Seminal Minneapolis band The Jayhawks have announced their new album XOXO will release on July 10 via Sham/Thirty Tigers. Featuring their most diverse and wide-ranging group of songs to date, XOXO marks a new era in collaboration, with songwriting and lead vocal contributions from all four longtime band members – Gary Louris, Marc Perlman, Karen Grotberg and Tim O’Reagan. Along with the announcement, The Jayhawks have released a new video with Louris performing a stripped-down version of “Living In A Bubble”, a timely song that laments the problematic nature of our ratings-driven news cycle.
“‘Living In A Bubble’ lyrically is a reaction to the 24-hour news cycle and how the media can fan the flames of fear if one let’s it,” says Louris. “It is also a commentary about data collection, Big Brother, and our obsession with devices, while never being truly present in the here and now. Musically it is an homage to the great Harry Nilsson, and is driven by the amazing piano playing of Karen Grotberg.”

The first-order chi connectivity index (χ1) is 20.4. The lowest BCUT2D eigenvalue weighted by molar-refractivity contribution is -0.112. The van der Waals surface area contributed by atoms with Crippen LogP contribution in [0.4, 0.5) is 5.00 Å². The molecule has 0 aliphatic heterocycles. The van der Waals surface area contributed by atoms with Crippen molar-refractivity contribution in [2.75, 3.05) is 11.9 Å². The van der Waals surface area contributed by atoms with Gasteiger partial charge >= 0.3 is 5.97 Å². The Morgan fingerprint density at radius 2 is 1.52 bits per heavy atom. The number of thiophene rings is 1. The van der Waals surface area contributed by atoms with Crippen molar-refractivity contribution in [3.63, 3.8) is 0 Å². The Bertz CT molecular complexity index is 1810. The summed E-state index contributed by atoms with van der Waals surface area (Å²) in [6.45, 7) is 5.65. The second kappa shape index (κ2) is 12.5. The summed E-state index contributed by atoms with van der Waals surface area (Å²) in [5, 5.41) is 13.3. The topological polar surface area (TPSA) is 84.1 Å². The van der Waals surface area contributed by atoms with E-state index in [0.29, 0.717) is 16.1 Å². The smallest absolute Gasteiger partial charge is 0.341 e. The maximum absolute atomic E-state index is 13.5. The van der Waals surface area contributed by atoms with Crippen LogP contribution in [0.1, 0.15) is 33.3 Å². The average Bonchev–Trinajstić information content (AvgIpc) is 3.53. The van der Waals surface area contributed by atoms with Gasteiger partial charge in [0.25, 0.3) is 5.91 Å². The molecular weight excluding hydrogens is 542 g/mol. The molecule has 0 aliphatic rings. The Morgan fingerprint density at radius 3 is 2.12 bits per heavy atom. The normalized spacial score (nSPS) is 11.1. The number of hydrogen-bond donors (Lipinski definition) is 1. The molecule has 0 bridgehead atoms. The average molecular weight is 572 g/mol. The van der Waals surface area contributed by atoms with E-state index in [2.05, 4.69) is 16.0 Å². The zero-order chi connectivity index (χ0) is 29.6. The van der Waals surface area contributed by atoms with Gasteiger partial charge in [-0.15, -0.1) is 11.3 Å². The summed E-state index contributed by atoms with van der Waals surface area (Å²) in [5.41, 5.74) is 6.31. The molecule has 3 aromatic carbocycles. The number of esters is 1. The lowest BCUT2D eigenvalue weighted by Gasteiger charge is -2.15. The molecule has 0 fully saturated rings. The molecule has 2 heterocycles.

XOXO is a testament to The Jayhawks’ unrelenting ability to evolve while remaining true to the authentic sound that has made them one of the most influential and respected bands today. Recorded over two weeks holed up together at the secluded Pachyderm Studios in Cannon Falls, MN, as well as at Flowers Studio, founded by their friend and Minneapolis music stalwart the late Ed Ackerson, XOXO is an album fueled by chemistry and trust. The group’s camaraderie is at the heart and soul of these 12 songs, bringing an injection of confidence and energy to The Jayhawks’ signature harmonies, infectious melodies and masterful musicianship. From Louris’ pointedly transportive “Homecoming” to Grotberg’s timelessly poetic “Ruby” to the the Pearlmen-led, folk-driven “Down To The Farm” and the trippy O’Reagan/Perlman co-write “Illuminate”, XOXO is the product of a group that is more inspired and more itself than ever before.
“It was time to open things up,” explains Louris. “The Jayhawks are a true band, one where every-one’s an equal, and we wanted to make a record that really reflected that.” Elaborating on the process, Perlman says, “Some songs we molded together from scratch, but others had been fully written by one or the other of us. We didn’t worry too much about who penned what, because after all these years of playing together, everything we do just naturally comes out sounding like a Jayhawks song.”